It wasn’t that many years ago that sportsmen and sportswomen were lamenting a decline in participation in hunting.
The demographics weren’t good. The aging population of hunters in America was threatening its future: Fewer hunters means fewer license sales, fewer purchases of outdoor gear. And that means less tax money collected — tax money that fuels many programs benefiting habitat and in turn, hunting.
We haven’t heard much about the state of hunting in North Dakota in recent years.
It seems, at least in our little corner of the world, young people are still interested in and getting involved in not only hunting, but other outdoor pursuits.
It doesn’t happen on its own, though. There are groups out there that are taking the lead in keeping the outdoor traditions alive and well and growing.
I’ve had the chance to be along for the ride with a couple of such groups, like the Knife River Chapter of Pheasants Forever for their youth hunt.
Ducks Unlimited has its own youth program each summer to introduce kids to waterfowling.
The Game and Fish Department’s Archery in School’s program has been such a big hit that this past winter, it outgrew the facility that had hosted the state shoot, and they had to move into a bigger place.
Another such group, the Northern Badlands chapter of the Mule Deer Foundation, is planning its sixth annual MULEY Day Camp for July 13.
The camp is held at the Fried Family Marksmanship Complex near Moffit from 10 a.m. to 2 p.m. And while the day is all about kids, it’s become more than that, said Ryan Krapp, state chairman of the foundation.
Krapp said last year, more than 100 youth took part in the event and just as many adults.
The event is free and the sponsor list is growing every year, Krapp said.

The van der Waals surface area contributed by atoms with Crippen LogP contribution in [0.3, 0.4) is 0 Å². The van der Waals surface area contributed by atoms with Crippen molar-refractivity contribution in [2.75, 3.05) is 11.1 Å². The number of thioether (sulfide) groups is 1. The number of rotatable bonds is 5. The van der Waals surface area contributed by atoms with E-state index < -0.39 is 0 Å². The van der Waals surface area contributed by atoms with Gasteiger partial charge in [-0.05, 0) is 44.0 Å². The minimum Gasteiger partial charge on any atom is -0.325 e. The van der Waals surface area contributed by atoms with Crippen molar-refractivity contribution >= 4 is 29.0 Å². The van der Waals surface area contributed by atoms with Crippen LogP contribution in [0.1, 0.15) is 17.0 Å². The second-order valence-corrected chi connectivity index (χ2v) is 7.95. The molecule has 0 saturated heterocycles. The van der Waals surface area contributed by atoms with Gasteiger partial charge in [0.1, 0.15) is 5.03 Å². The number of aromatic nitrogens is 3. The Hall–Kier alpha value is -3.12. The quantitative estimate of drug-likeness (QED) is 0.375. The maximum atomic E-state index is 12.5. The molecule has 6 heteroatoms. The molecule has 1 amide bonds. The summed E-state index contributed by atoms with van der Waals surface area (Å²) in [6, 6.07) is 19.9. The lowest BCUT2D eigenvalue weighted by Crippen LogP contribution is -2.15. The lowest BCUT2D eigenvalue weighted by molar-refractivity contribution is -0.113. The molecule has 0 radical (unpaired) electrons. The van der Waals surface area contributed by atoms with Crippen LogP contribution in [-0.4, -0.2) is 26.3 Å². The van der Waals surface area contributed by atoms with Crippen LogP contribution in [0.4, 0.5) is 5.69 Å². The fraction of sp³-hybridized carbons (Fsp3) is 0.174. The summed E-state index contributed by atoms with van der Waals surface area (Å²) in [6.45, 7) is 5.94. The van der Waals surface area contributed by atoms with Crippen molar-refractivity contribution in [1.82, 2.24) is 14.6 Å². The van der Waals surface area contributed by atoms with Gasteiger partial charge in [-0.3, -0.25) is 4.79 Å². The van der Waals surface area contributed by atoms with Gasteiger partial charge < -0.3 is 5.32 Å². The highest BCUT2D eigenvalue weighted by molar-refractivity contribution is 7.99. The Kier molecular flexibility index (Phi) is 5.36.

MULEY stands for “Mindful, Understanding, Legal, Ethical Youth” — and that, more than hunting and shooting, is what the event is about, Krapp said.
Volunteers — also a growing number — teach youth gun safety, rifle, pistol and archery shooting. Everything is provided, including lunch.
Perhaps as important as the skills taught, Krapp said, is the heritage, tradition and ethics that are such a big part of hunting.
It’s been a wildly successful event. Krapp said it began with a grant from the Game and Fish Department’s Encouraging Tomorrow’s Hunters Program.
The success of the event resulted in a major donation from Midway USA that has allowed the Mule Deer Foundation to hire a full-time youth education coordinator. And the program here has been used as a template for similar events in other states.
Sponsors, both local and national, have ponied up and kids receive a goodie bag with a variety of gear. And there are some nice prizes like bows and rifles that are given away each year.
Preregistration for the event is encouraged. You can get more information by checking out the Mule Deer Foundation website at www.muledeer.org/state/north-dakota; by contacting Ryan Krapp at email@example.com or call at 701-471-8788.